The German Federal Ministry of Education and Research (BMBF) is supporting a research project at the University Hospital of Cologne with more than 400.000 € with the aim to establish a new method for detecting SARS-CoV-2 in smears. The funding is being provided as part of the call for funding for Covid-19 research referring to the SARS-CoV-2 outbreak in March 2020.
Rapid and extensive testing of large parts of the population and specific subgroups is crucial for proper management of severe acute respiratory syndrome coronavirus 2 (SARS-CoV-2) infections and decision-making in times of a pandemic outbreak.
However, point-of-care (POC) testing in places such as emergency units, outpatient clinics, airport security points or the entrance of any public building is a major challenge. The need for thermal cycling and nucleic acid isolation hampers the use of standard PCR-based methods for this purpose. In the current common corona test, ribonucleic acids (RNA) are first purified from smears. These contain the genetic information of the corona virus, which in turn can be multiplied and detected by a real-time polymerase chain reaction (qPCR). The qPCR is rightly regarded as the gold standard, but requires complex analytical equipment and thus usually involves transporting the sample to a special laboratory.
"We focused our work on the development of a fast, inexpensive and, above all, "field-suitable" method that can be used on site without the need for complex laboratory equipment, but can still keep pace with the gold standard in terms of sensitivity and specificity. To avoid these obstacles, we tested PCR-independent methods for the detection of SARS-CoV-2 RNA from primary material (nasopharyngeal swabs) including loop-mediated isothermal amplification (LAMP) and specific high-sensitivity enzymatic reporter unlocking (SHERLOCK)", Prof. Bernhard Schermer comments.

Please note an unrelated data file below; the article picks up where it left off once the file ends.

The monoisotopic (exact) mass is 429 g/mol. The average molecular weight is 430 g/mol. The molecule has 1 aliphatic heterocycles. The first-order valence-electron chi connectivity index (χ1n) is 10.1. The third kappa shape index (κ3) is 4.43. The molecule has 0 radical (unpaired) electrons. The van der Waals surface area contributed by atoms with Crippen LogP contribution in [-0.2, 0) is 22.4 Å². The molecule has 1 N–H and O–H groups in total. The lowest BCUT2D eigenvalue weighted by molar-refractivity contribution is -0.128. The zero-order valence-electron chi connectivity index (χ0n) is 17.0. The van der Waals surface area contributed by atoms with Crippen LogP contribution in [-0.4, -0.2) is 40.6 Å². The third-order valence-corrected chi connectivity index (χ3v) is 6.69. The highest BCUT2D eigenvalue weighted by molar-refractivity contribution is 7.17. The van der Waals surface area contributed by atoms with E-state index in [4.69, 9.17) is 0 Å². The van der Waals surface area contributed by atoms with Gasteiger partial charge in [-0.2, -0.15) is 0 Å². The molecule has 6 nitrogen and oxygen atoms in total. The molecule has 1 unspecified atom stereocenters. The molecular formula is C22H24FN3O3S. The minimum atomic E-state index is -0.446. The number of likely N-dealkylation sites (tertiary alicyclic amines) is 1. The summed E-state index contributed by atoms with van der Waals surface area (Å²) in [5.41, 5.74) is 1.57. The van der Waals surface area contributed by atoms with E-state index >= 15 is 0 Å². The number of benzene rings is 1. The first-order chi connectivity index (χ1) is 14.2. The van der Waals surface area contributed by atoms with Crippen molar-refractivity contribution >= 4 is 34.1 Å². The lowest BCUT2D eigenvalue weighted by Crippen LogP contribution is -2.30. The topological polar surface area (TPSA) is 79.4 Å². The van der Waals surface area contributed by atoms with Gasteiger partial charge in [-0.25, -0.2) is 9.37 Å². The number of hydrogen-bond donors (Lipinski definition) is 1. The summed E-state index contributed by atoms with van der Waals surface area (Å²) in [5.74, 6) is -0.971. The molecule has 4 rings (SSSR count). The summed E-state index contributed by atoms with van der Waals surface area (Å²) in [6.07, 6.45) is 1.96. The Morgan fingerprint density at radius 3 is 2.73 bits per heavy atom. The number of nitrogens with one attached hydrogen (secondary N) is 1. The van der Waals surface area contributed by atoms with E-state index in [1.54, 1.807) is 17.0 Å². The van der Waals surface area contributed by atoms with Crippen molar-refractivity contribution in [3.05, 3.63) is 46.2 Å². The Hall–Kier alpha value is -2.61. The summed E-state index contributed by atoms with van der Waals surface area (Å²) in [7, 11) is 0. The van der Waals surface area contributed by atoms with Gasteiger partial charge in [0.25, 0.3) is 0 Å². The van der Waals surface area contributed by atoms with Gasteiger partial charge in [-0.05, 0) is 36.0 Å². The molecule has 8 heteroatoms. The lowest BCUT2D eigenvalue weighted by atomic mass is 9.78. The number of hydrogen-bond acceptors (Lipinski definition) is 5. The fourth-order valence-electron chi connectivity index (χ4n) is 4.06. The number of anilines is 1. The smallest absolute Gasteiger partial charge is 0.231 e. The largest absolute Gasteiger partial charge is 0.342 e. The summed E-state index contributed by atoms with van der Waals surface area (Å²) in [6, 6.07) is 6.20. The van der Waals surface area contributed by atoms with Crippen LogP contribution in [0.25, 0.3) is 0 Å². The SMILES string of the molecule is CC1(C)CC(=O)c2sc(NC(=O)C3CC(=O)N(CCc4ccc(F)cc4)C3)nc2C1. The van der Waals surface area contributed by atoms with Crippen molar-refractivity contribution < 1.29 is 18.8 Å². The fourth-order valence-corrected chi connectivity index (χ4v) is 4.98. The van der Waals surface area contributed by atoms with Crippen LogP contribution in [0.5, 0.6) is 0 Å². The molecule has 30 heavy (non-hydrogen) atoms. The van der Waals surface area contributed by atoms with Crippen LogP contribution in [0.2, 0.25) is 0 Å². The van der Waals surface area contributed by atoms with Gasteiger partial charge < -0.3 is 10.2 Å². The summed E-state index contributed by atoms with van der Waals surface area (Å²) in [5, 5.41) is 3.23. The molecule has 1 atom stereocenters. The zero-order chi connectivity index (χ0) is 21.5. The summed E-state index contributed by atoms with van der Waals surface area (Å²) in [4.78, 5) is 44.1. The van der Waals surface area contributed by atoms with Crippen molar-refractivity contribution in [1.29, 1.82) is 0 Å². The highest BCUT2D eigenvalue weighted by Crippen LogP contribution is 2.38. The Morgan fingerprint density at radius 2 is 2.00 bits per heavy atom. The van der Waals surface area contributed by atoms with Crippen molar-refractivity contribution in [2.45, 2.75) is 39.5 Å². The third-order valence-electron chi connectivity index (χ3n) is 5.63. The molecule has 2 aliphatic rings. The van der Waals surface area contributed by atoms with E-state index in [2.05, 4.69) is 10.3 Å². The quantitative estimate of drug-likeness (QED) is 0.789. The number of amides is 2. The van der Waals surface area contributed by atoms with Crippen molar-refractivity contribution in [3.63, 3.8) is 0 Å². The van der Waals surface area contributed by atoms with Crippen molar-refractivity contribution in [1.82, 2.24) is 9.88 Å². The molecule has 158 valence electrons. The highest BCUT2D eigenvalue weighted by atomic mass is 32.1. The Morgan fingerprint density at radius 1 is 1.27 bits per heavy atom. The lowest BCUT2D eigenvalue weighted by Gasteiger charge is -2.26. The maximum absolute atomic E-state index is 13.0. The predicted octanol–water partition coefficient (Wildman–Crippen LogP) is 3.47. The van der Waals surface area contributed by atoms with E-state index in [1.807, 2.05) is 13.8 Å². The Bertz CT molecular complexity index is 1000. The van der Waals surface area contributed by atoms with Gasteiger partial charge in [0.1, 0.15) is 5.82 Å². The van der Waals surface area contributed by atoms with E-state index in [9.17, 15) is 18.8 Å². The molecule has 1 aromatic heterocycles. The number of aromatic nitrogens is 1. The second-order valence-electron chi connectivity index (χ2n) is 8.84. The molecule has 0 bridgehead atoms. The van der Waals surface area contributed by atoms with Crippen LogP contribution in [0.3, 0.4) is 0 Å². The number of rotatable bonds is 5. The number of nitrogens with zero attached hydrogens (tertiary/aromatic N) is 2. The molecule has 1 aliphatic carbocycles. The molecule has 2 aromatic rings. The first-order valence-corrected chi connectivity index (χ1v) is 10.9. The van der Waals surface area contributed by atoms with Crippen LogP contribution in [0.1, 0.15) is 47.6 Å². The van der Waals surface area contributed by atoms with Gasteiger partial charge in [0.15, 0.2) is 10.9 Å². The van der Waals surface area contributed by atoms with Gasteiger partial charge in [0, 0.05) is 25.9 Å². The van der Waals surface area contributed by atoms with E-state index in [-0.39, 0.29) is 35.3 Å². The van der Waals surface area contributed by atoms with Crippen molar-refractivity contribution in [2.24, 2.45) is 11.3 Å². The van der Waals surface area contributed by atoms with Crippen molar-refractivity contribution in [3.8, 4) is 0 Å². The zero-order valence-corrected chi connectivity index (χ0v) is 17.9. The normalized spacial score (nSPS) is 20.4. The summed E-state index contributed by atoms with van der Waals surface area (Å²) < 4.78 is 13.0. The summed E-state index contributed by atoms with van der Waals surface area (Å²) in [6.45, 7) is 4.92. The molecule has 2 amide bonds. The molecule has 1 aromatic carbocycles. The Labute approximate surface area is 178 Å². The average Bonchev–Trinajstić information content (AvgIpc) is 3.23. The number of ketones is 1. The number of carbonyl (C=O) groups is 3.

The first results describe a novel multiplexed LAMP approach and validate its sensitivity on primary samples. This approach allows for fast and reliable identification of infected individuals. Primer optimization and multiplexing helps to increase sensitivity significantly.
"In addition, we directly compare and combine our novel LAMP assays with SHERLOCK leading to the conclusion that this reveals a one-step multiplexed LAMP assay as a prime-option for the development of easy and cheap POC test kits", Prof. Schermer states.
The first results of this work have now been made available as preprint in medRxiv(Reprint Server for Health Sciences) with the following title:
Rapid SARS-CoV-2 testing in primary material based on a novel multiplex LAMP assay
Bernhard Schermer, Francesca Fabretti, Maximilian Damagnez, Veronica Di Cristanziano, Eva Heger, Sita Arjune, Nathan A Tanner, Thomas Imhof, Manuel Koch, Alim Ladha, Julia Joung, Jonathan S. Gootenberg, Omar O. Abudayyeh, Volker Burst, Feng Zhang, Florian Klein, Thomas Benzing, Roman-Ulrich Mueller
Prof. Dr. Bernhard Schermer
Dept. for Internal Medicine